The Heart Aroused by David Whyte was first published in 1994. If I had read it twenty years ago, it might had influenced me to take another path in my work life? Or, maybe I needed the experience acquired during those twenty years to really appreciate the book? It’s a wonderful book. David Whyte eloquently addresses the split between our work lives and the part of ourselves (our souls) which are forced underground in the corporate world. This is the split between what is nourishing and what is agonizing at work. David Whyte offers the poet’s perspective on this chasm. He writes about inviting the soul to work, power and vulnerability in the workplace, grounded creativity, speaking out, innocence and experience, the soul at midlife, facing what is sweet and terrible, and ecological imagination. His language is colorful and multidimensional, yet strangely precise. It’s a very well-written book which arouses the heart! I give it my heartfelt recommendations!
Below are some quotes from the book:
By definition, soul evades the cage of definition. It is the indefinable essence of a person’s spirit and being.
Looking over the vast amount of management literature, very few authors are willing to take the soul seriously in the workplace.
I have tried to illuminate … the forces that work for and against an individual who asks for more commitment and passion in his work.
… we live in an unfathomable, shape-shifting world that must be lived and experienced rather than controlled or solved …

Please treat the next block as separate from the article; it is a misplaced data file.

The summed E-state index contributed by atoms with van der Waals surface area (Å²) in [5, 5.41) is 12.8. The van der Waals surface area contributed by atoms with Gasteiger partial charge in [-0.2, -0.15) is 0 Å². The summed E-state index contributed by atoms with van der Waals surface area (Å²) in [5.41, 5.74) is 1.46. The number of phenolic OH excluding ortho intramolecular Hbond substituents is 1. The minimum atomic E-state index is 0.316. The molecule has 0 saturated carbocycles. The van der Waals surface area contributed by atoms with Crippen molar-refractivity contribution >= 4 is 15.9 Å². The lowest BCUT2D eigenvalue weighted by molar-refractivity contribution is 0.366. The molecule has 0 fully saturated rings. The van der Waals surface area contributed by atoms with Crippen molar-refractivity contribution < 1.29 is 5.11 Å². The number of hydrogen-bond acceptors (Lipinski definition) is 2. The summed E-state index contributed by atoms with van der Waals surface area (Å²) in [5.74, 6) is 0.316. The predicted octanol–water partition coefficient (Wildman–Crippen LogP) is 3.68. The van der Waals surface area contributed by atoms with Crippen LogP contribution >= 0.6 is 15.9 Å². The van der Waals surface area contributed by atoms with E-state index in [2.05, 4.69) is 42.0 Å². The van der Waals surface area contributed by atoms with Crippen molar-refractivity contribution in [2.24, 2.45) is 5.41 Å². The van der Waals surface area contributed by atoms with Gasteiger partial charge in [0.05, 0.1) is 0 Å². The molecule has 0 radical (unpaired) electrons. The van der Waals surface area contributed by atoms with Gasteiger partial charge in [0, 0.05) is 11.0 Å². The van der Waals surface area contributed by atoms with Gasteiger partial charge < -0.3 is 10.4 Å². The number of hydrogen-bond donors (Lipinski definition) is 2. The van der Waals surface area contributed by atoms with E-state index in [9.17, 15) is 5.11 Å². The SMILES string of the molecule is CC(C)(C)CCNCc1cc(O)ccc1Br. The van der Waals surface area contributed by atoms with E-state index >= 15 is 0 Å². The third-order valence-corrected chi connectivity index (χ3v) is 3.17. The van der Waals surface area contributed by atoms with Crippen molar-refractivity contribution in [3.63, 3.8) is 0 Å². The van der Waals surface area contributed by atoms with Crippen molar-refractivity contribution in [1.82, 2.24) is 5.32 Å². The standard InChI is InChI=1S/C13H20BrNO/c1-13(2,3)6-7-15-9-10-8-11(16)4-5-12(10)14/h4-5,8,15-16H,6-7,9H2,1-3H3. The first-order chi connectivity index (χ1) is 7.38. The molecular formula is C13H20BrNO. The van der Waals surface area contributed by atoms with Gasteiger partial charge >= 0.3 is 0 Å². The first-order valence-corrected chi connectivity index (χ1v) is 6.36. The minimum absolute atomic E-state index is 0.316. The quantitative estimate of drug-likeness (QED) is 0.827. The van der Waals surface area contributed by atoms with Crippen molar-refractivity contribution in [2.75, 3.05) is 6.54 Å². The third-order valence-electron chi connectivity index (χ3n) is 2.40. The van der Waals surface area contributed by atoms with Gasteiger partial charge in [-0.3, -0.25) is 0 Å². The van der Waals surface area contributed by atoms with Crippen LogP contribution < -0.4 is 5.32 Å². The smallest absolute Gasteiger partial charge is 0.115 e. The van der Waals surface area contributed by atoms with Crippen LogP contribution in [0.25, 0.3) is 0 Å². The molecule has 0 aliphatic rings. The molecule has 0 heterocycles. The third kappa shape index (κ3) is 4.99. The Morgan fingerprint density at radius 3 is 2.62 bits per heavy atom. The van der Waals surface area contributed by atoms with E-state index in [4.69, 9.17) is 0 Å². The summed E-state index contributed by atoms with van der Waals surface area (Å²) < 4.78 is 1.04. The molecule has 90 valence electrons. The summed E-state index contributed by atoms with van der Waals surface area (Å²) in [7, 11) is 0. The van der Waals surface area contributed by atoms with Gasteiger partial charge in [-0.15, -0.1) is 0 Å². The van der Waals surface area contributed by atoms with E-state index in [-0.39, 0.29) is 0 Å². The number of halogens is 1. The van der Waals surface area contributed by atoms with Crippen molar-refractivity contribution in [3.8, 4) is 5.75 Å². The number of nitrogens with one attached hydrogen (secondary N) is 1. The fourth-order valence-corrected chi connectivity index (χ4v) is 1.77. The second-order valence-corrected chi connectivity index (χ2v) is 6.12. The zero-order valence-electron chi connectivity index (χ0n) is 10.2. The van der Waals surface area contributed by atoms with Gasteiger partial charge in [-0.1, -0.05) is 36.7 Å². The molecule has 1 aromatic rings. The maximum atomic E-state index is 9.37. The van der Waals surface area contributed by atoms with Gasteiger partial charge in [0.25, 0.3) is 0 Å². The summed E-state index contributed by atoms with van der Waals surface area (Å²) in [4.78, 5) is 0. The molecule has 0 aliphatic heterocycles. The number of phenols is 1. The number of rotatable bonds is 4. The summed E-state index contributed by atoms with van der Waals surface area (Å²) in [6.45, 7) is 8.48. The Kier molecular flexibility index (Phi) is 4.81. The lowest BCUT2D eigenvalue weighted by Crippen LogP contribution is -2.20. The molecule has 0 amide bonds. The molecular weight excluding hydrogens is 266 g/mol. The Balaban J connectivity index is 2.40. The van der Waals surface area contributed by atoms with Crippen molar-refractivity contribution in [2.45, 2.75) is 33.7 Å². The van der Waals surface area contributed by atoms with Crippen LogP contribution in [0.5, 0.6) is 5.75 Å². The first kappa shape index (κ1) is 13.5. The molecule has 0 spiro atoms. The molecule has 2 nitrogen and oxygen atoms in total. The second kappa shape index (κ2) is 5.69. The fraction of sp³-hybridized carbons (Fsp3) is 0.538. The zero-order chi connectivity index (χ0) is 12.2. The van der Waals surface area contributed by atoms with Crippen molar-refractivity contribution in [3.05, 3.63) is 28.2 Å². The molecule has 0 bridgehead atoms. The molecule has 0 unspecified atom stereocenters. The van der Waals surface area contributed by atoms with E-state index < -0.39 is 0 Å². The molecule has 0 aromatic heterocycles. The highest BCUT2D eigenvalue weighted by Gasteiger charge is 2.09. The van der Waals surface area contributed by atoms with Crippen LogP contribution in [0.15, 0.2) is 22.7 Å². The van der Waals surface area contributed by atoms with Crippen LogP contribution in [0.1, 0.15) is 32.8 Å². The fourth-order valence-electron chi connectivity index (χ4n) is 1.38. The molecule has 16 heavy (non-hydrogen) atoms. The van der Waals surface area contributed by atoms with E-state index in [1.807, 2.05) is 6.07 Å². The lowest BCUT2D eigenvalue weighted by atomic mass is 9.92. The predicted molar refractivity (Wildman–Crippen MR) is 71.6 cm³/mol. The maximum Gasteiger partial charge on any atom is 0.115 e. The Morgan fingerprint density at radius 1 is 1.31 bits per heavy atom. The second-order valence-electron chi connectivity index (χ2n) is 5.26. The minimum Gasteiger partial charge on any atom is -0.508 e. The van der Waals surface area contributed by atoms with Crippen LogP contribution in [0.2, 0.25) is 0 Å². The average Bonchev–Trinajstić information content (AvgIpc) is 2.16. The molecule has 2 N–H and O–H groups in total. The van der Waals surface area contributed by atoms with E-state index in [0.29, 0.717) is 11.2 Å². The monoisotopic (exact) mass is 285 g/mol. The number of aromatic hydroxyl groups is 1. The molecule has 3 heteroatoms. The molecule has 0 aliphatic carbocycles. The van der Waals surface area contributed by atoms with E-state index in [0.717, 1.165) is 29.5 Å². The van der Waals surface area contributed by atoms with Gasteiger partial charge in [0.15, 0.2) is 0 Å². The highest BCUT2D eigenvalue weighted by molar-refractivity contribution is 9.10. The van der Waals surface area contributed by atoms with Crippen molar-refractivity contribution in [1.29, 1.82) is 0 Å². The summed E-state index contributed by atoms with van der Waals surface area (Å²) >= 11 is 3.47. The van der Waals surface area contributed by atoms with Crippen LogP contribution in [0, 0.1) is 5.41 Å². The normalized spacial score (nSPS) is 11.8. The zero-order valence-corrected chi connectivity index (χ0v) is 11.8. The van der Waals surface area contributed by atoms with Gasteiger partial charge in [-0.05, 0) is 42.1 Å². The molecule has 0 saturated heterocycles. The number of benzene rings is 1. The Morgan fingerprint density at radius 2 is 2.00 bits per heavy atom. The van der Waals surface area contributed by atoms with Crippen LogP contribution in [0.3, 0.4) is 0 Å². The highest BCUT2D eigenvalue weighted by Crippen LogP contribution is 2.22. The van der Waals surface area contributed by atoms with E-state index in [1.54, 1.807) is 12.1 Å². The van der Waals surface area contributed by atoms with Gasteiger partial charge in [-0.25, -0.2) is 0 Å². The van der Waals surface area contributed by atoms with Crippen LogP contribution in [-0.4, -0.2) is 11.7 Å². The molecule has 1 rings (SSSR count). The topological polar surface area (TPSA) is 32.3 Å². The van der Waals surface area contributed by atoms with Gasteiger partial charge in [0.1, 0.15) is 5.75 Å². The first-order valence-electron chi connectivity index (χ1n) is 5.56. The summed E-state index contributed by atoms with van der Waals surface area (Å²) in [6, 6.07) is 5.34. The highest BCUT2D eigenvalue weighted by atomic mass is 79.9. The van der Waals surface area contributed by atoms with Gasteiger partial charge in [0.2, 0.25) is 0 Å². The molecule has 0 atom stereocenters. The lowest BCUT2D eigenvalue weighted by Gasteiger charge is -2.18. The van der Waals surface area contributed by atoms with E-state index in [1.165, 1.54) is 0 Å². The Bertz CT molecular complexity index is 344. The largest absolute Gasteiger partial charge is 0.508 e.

Preservation of the soul means the preservation at work of humanity and sanity …
Above all, preserving the soul means preserving a desire to live a life a man or woman can truly call their own.
If work is all about doing, then the soul is all about being …
Our own path must be deciphered every step of the way.
We cannot neglect our interior fire without damaging ourselves in the process.
All things change when we do.
Some things cannot be … discovered until we have been stuck … or blown off course for a while.
… everything takes form according to the consciousness that shaped it.
It is essential … to know what is vital and alive inside us and shape our lives in its image.
The full terror of our aloneness is the force that makes us praise the meeting with others. The terror of intimacy and belonging gives us the depth and appreciation for aloneness.
Every action, … no matter how small, influences every future action, no matter how large.
Managers, being true to their title, have … the belief that everything … tends toward disorder, unless, of course, it is managed.
… it is hard to put our heart in the work when most of what we feel is stress.
Without … rules … a cohesive team with a strong sense of its mission … can be allowed a lot of leeway to develop its own approach …
There is … tremendous natural “beauty” in an organization that allows people to bloom and grow …
The soul bereft of meaningful experience begins to engineer its escape from the structures holding it in check, by dying to itself.
Trying to run complex companies … by … command, from the top down, may be the single most unnecessary burden carried by any … manager.
Stop treating people as if they are dangerous vehicles about to spin out of control unless you are constantly applying the brakes.
We are not our job descriptions, and the small, confining prisons those descriptions have made for us.
We have been handed an accepted work world in which the things that really matter in human life have been pushed to the margins …